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Constitutional significance of Article 1, section 8 of the United States Constitution - Research Paper Example

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The United States Constitution is the supreme law of the country stipulating in detailed the legal concepts, requirements, functionality and duties of different organs and bodies. It is common knowledge that every article and section of the Constitution should have a…
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Constitutional significance of Article 1, section 8 of the United States Constitution
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Constitutional significance of article section 8 of the US Constitution Introduction The United s Constitution is the supreme law of the country stipulating in detailed the legal concepts, requirements, functionality and duties of different organs and bodies. It is common knowledge that every article and section of the Constitution should have a constitutional implication in the country. The constitution of US establishes the national governments, guarantees basic rights for citizens in the country and establishes fundamental laws. In an attempt to intrinsically understand the nature and the operation modalities of the constitution, this paper will narrow down to article one section eight of the Constitution in examining the constitutional significance of the section.
Article 1, section 8 of the US Constitution
In a detailed manner, article 1 section 8 of the US Constitution specifies the powers of the Congress. The section lists the powers of the Congress in addition to bestowing the Congress with the power to make rules that are deemed “necessary and proper” and to oversee their implementation. In the section, the law making powers are stipulated in the states. Among the core powers that are enumerated in article one section eight is the power to set taxes, tariffs and other ways of generating federal revenue. The section also gives the Congress the power to authorize the expenditure of all the federal funds (Law & Versteeg, P. 87).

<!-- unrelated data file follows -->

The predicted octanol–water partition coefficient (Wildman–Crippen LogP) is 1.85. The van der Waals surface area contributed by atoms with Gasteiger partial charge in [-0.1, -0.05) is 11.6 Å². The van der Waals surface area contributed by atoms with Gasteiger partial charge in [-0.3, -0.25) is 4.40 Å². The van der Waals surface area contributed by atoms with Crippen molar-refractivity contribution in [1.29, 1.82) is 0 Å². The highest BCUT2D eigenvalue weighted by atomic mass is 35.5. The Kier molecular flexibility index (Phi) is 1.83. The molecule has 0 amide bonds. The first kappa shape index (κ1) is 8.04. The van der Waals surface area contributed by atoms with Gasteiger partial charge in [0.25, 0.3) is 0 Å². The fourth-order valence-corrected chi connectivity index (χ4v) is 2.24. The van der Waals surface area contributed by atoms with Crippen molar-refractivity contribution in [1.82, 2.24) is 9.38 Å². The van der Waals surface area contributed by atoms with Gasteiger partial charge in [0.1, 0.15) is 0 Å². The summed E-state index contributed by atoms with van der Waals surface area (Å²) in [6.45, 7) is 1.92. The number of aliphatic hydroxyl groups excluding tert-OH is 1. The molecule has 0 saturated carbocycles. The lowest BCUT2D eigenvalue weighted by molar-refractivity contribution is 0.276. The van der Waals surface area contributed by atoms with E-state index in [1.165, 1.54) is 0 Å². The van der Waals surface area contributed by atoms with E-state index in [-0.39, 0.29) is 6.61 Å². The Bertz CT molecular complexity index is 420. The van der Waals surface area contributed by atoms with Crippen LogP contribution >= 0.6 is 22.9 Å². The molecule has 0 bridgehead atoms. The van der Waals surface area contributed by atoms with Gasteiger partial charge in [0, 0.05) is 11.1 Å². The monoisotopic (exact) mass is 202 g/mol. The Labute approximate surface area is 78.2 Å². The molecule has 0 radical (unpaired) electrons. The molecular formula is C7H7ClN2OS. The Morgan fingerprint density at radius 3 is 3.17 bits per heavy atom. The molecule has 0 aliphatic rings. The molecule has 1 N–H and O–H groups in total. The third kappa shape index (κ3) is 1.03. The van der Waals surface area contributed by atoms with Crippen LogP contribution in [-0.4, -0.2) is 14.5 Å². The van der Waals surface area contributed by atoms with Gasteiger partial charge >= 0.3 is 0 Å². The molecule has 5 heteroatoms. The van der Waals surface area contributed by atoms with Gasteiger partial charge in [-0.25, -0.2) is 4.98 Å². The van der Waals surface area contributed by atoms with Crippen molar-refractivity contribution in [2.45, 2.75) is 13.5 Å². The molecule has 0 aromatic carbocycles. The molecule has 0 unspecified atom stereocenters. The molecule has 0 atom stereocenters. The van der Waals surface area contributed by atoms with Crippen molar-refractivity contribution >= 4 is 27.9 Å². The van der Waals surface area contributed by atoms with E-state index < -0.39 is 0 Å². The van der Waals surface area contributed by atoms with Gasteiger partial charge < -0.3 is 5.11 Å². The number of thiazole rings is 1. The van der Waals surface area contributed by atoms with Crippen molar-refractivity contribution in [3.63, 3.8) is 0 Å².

Article 1, section 8 of the Constitution gives the Congress the power to create postal services, Navy, Army, lower federal courts, the power to coin money and the power to declare war. The Congress is also bestowed with the power of determination of naturalization criteria on how immigrants could become citizens of the United States. This power is thus beyond interference by any individual states. The duties of regulating international commerce, provision for the punishment of counterfeiting and the promotion and progress of science and are equally significant duties and powers the Constitution grants to the Congress (Law & Versteeg, P. 88).
Constitutional significance
According to the National constitution center, article 1 section 8 of the United States’ constitution has an immense constitutional significance. The article and section purposes to ensure that the federal government through the Congress maintains its validity in the country. By giving the Congress the core powers of determination of revenues for the country and mechanism of spending the funds, the constitution attempts to maintain the significance of unity within the states of the US. Through giving the Congress the power to constitute armies and Navy, the Constitution grants the federal government the mandate of ensuring general security of the country thus ensuring no state keeps its army.
This part of the constitution is particularly significant as it helps in checking the limits of states by stipulating some powers that can only be carried out by the Congress, but above the limits of the states. Through outlining some powers like determination of the currency to be used, determination of naturalization of procedure and making trade treaties with other countries, article 1 section 8 of the constitution denotes the necessity of the states to comply and cooperate with the union. Significantly, the constitution insinuates at the benefits that come with the union while at the same time eliminates unhealthy competition among the states (U.S. Const., P. 5).
Denoting the constitutional significance of article 1 section 8 of the Constitution is the 1819 Supreme Court case of McCulloch v. Maryland. The state of Maryland attempted to interfere with the operations of the second bank of the United States through taxing the notes of the bank not chartered in the state. Nevertheless, the court through the application of the “necessary and proper clause” expressed the power of the Congress to constitute laws that are not expressed in the Constitution and to allow the operations of the second bank of the United States (Richard, P. 13).
Work cited
Ellis, Richard E. Aggressive Nationalism: Mcculloch V. Maryland and the Foundation of Federal Authority in the Young Republic. Oxford: Oxford University Press, 2007.
Law, David S, and Mila Versteeg. “Declining Influence of the United States Constitution, The.” New York University Law Review 87 (2012).
U.S. Const. United States Constitution. N.p., 2007. Read More
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